We conclude that neither Mississippi's uninsured motorist statute nor its wrongful death statute mandates that policyholders be able to recover under their uninsured motorist policies for their damages resulting from the death of a third person. Policyholders' uninsured motorist coverage is triggered only when policyholders can collect damages by reason of bodily injuries to or death of an insured, and not when they can collect damages by reason of a derivative legal claim on behalf of a third party decedent who is not an insured under the policy sued on.
Mrs. Delancey alternatively argues that Pearthree v. Hartford Acc. & Indem. Co., 373 So. 2d 267 (Miss.1979), held that the definition of "insured" under uninsured motorist provisions must be expanded to include persons entitled to damages under Mississippi's wrongful death statute. In Pearthree, however, plaintiff recovered only because decedent, whose death entitled plaintiff to damages under Mississippi's wrongful death statute, was herself an insured under the policy. Mrs. Delancey provides no support for her claim that Mississippi's wrongful death statute is intended to expand coverage provided by uninsured motorist provisions of automobile insurance policies.
2. Uninsured Motorist Coverage of a Nonresident Relative
Mrs. Delancey alternatively claims that decedent was an insured under Mr. Delancey's insurance policy because decedent was his resident relative. The district court ruled that under Gillespie the decedent was not a resident relative of Mr. Delancey and therefore was not an insured under his insurance policy.4 Mrs. Delancey challenges the district court's holding, asserting that a minor is considered a resident of both parents' households. Decisions in other states cited by Mrs. Delancey in which a minor child was deemed a resident of multiple households for insurance purposes are factually dissimilar to the case at bar. See Alava v. Allstate Ins. Co., 497 So. 2d 1286 (Fla.Dist.Ct.App.1986) (minor lived with mother on weekdays and made regular, weekend visits to father); Cal-Farm Ins. Co. v. Boisseranc, 151 Cal. App. 2d 775, 312 P.2d 401 (1957) (child lived with father over half the time and was injured while living with mother); Miller v. United States Fidelity & Guaranty Co., 127 N.J.Super. 37, 316 A.2d 51 (1974) (child lived with mother on weekdays and father on weekends). The district court found that the decedent lived with no policyholder at any time during the year before the accident. There is no evidence that during that time decedent ever visited Mr. Delancey in Alabama. The cases relied on by Mrs. Delancey are therefore inapposite.
Mrs. Delancey claims that the district court's finding that Mr. Delancey's one year separation from Mrs. Delancey, with whom decedent resided, was not "temporary" represents an inaccurate determination of an ultimate fact and that this Court is therefore not bound by the clearly erroneous standard of review and may make its own independent determination as to this matter. Although this Court once reviewed findings of ultimate facts de novo, see, e.g., Galena Oaks Corp. v. Scofield, 218 F.2d 217 (5th Cir. 1954), this standard no longer applies; " [t]he Supreme Court has levelled it." Byram v. United States, 705 F.2d 1418, 1422 (5th Cir. 1983) (citing Pullman-Standard v. Swint, 456 U.S. 273, 102 S. Ct. 1781, 72 L. Ed. 2d 66 (1982)).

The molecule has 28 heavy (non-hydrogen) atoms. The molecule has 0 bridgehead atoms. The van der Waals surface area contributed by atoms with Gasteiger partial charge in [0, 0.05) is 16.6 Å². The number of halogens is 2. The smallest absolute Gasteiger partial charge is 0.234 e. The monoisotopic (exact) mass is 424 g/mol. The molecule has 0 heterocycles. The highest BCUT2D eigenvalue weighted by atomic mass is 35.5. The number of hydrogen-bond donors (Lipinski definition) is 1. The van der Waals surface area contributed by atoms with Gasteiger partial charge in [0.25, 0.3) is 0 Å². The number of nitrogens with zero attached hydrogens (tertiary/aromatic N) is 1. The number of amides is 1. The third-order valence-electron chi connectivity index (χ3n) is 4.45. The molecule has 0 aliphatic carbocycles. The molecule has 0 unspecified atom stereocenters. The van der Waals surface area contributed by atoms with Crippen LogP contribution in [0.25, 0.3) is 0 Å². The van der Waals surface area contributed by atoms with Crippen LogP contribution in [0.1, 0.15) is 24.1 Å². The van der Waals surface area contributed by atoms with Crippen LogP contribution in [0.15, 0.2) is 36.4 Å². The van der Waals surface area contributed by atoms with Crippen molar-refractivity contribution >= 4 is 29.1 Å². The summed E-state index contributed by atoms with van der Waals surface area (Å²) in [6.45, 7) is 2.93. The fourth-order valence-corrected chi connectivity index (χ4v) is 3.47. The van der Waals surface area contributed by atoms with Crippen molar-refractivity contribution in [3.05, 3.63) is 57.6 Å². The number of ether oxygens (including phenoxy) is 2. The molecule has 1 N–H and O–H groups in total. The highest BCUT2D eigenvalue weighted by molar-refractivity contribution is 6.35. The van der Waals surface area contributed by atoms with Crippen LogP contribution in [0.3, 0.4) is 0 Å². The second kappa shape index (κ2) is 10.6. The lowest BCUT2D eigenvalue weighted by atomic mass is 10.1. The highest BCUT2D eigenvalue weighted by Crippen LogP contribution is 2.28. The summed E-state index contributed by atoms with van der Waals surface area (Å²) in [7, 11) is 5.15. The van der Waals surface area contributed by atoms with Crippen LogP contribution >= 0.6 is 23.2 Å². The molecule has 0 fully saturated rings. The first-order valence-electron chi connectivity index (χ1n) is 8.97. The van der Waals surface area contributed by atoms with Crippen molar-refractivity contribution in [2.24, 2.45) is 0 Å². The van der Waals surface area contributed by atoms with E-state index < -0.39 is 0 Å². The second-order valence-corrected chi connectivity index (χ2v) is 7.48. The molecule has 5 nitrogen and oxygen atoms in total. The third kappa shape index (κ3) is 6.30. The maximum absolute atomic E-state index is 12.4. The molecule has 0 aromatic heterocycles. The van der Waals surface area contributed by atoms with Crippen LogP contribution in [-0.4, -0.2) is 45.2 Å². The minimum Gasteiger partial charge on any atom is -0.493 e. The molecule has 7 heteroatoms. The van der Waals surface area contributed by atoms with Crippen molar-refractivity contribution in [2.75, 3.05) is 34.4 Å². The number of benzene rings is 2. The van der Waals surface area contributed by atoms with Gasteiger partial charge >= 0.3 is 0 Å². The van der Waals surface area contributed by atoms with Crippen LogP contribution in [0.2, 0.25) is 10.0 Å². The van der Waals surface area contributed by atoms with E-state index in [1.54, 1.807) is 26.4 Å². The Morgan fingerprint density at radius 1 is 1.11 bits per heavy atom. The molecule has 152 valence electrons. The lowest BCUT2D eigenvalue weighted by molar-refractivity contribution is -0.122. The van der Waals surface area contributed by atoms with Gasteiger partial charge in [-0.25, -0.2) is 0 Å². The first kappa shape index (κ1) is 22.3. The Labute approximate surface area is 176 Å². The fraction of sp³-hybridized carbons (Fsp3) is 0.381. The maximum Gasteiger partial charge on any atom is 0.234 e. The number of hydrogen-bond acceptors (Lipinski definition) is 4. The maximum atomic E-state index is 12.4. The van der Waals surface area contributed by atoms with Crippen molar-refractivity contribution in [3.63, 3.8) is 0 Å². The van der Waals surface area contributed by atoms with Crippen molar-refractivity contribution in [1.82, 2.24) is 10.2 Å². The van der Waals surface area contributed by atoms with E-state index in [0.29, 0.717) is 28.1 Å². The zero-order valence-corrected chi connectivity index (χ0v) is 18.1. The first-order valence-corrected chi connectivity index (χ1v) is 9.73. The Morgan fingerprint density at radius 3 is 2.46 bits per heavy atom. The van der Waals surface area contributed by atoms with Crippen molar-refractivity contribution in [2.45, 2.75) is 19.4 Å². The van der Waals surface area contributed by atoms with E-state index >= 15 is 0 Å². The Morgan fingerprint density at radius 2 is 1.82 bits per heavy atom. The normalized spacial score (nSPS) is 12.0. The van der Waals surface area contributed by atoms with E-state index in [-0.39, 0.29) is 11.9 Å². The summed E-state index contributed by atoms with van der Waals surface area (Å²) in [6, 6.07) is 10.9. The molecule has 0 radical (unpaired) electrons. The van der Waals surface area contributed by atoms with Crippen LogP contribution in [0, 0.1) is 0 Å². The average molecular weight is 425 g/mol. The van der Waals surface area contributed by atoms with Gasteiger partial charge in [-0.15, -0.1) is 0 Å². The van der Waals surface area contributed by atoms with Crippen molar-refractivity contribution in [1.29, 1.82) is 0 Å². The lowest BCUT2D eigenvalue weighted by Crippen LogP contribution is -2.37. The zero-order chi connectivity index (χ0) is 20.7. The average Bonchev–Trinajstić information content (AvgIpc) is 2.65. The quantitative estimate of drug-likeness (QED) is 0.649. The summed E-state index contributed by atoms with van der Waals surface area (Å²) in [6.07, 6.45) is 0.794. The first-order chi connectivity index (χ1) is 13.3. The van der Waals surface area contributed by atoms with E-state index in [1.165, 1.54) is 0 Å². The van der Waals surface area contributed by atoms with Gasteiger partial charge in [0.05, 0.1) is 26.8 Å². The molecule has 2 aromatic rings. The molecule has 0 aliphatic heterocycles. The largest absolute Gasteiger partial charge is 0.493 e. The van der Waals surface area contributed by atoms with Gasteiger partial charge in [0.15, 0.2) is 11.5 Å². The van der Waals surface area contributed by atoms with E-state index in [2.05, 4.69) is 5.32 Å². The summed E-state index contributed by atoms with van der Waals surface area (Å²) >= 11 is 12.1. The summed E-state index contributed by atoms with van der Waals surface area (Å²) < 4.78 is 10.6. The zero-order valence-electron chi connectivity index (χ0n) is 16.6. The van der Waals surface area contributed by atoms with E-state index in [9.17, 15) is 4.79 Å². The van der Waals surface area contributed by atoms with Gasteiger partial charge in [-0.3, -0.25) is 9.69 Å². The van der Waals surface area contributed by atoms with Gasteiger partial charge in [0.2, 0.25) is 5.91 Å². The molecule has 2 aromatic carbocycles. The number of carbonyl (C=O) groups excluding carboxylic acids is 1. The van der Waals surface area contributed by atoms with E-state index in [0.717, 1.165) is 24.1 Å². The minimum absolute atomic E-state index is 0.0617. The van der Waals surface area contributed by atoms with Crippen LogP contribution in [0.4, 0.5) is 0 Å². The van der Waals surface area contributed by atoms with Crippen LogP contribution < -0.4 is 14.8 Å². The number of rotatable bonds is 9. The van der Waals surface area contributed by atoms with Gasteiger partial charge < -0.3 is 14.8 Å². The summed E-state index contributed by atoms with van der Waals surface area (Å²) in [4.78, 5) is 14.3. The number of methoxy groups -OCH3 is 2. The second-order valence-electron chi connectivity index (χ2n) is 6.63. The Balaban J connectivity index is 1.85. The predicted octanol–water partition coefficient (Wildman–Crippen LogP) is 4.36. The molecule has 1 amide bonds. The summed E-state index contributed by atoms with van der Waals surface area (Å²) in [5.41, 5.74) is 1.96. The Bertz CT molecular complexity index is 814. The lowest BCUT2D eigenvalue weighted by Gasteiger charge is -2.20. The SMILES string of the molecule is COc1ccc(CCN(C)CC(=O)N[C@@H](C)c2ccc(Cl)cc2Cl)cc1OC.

We will not reject a district court's findings of fact unless they are clearly erroneous. A finding is not clearly erroneous unless we are left with the "definite and firm conviction that a mistake has been committed." Lewis v. Timco, Inc., 736 F.2d 163, 166 n. 2 (5th Cir. 1984); see United States v. United States Gypsum Co., 333 U.S. 364, 68 S. Ct. 525, 542, 92 L. Ed. 746 (1948). We hold that the district court's finding that decedent was not a resident relative of Mr. Delancey, or of any other policyholder, is not clearly erroneous.
We hold that policyholders cannot recover under the uninsured motorist provisions of their automobile policies for wrongful death damages unless the decedent is an insured within the terms of the policies. Decedent was not an insured under any policyholder's policy. Because policyholders are not entitled to insurance proceeds, there are no proceeds against which Mrs. Delancey could assert her claim.
The appeals of all plaintiffs other than Mrs. Delancey are dismissed for want of proper notice of appeal. The district court's judgment dismissing Mrs. Delancey's suit is affirmed.
DISMISSED in part; AFFIRMED in part.
Mrs. Delancey does not claim that policyholders would be entitled to proceeds under their insurance policies pursuant to Alabama's wrongful death statute
The uninsured motorist endorsement to each policy sued on in Gillespie contained the following provision:
" 'I. DAMAGES FOR BODILY INJURY CAUSED BY UNINSURED MOTORISTS.
To pay all sums ... which the insured or his legal representative shall be legally entitled to recover as damages from the owner or operators of an uninsured automobile because of bodily injury, sickness or disease, including death resulting therefrom, hereinafter called 'bodily injury', sustained by the insured ...' " Id.
The Mississippi Supreme Court has thus necessarily rejected the reasoning of State Farm Mutual Automobile Ins. Co. v. Selders, 187 Neb. 342, 190 N.W.2d 789 (1971), in which the Nebraska Supreme Court held that the father of three children who were not insureds under the father's uninsured motorist policy could nevertheless recover damages under that policy because he suffered injuries within the meaning of the uninsured motorist policy. See also Motorist Mutual Ins. Co. v. Speck, 59 Ohio App.2d 224, 393 N.E.2d 500 (1977)
Although Mr. Delancey's policy was issued in Alabama, the district court applied Mississippi law. See generally 8C J. Appleman & J. Appleman, Insurance Law and Practice Sec. 5067.25 (1981) (governing law is that of state where the insurance contract was made). The issue of the correctly applicable law was not raised by any party on appeal. We therefore do not address the issue except to note that Alabama law appears consistent with the holding in Gillespie. See, e.g., Allstate Ins. Co. v. Alfa Mutual Ins. Co., 565 So. 2d 179 (Ala.1990) (finding plaintiff's subrogor not to be "insured" in part because subrogor was not resident relative of policyholder)